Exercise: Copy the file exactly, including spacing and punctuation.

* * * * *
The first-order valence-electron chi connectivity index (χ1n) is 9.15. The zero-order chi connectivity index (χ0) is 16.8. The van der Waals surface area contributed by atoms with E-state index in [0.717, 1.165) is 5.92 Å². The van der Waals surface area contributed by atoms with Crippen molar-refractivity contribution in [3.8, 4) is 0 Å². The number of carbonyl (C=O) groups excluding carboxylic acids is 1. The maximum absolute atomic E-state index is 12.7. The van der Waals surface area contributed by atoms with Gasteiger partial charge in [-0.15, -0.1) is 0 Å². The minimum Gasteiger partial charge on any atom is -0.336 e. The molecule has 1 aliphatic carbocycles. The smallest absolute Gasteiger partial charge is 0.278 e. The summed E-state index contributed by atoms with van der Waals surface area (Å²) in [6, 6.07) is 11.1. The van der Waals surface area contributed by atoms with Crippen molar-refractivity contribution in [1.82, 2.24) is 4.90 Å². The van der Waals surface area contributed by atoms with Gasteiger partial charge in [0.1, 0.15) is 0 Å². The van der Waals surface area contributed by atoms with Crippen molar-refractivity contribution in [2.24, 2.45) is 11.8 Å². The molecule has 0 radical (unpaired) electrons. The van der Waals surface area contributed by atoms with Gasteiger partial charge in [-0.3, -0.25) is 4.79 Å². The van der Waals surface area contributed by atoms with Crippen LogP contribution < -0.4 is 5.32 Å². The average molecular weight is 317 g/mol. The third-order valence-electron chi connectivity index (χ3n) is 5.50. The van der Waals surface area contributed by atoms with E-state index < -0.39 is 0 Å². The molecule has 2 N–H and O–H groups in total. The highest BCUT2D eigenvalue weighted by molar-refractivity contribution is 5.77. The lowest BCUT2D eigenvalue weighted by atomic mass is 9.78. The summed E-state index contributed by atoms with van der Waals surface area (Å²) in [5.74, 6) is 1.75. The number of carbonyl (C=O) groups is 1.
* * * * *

The first-order valence-electron chi connectivity index (χ1n) is 9.15. The zero-order chi connectivity index (χ0) is 16.8. The van der Waals surface area contributed by atoms with E-state index in [0.717, 1.165) is 5.92 Å². The van der Waals surface area contributed by atoms with Crippen molar-refractivity contribution in [3.8, 4) is 0 Å². The number of carbonyl (C=O) groups excluding carboxylic acids is 1. The maximum absolute atomic E-state index is 12.7. The van der Waals surface area contributed by atoms with Gasteiger partial charge in [-0.15, -0.1) is 0 Å². The minimum Gasteiger partial charge on any atom is -0.336 e. The molecule has 1 aliphatic carbocycles. The smallest absolute Gasteiger partial charge is 0.278 e. The summed E-state index contributed by atoms with van der Waals surface area (Å²) in [6, 6.07) is 11.1. The van der Waals surface area contributed by atoms with Crippen molar-refractivity contribution in [1.82, 2.24) is 4.90 Å². The van der Waals surface area contributed by atoms with Gasteiger partial charge in [0.1, 0.15) is 0 Å². The van der Waals surface area contributed by atoms with Crippen molar-refractivity contribution in [2.24, 2.45) is 11.8 Å². The molecule has 0 radical (unpaired) electrons. The van der Waals surface area contributed by atoms with Gasteiger partial charge in [-0.3, -0.25) is 4.79 Å². The van der Waals surface area contributed by atoms with Crippen LogP contribution < -0.4 is 5.32 Å². The average molecular weight is 317 g/mol. The third-order valence-electron chi connectivity index (χ3n) is 5.50. The van der Waals surface area contributed by atoms with E-state index < -0.39 is 0 Å². The molecule has 2 N–H and O–H groups in total. The highest BCUT2D eigenvalue weighted by molar-refractivity contribution is 5.77. The lowest BCUT2D eigenvalue weighted by atomic mass is 9.78. The summed E-state index contributed by atoms with van der Waals surface area (Å²) in [5.74, 6) is 1.75. The number of carbonyl (C=O) groups is 1.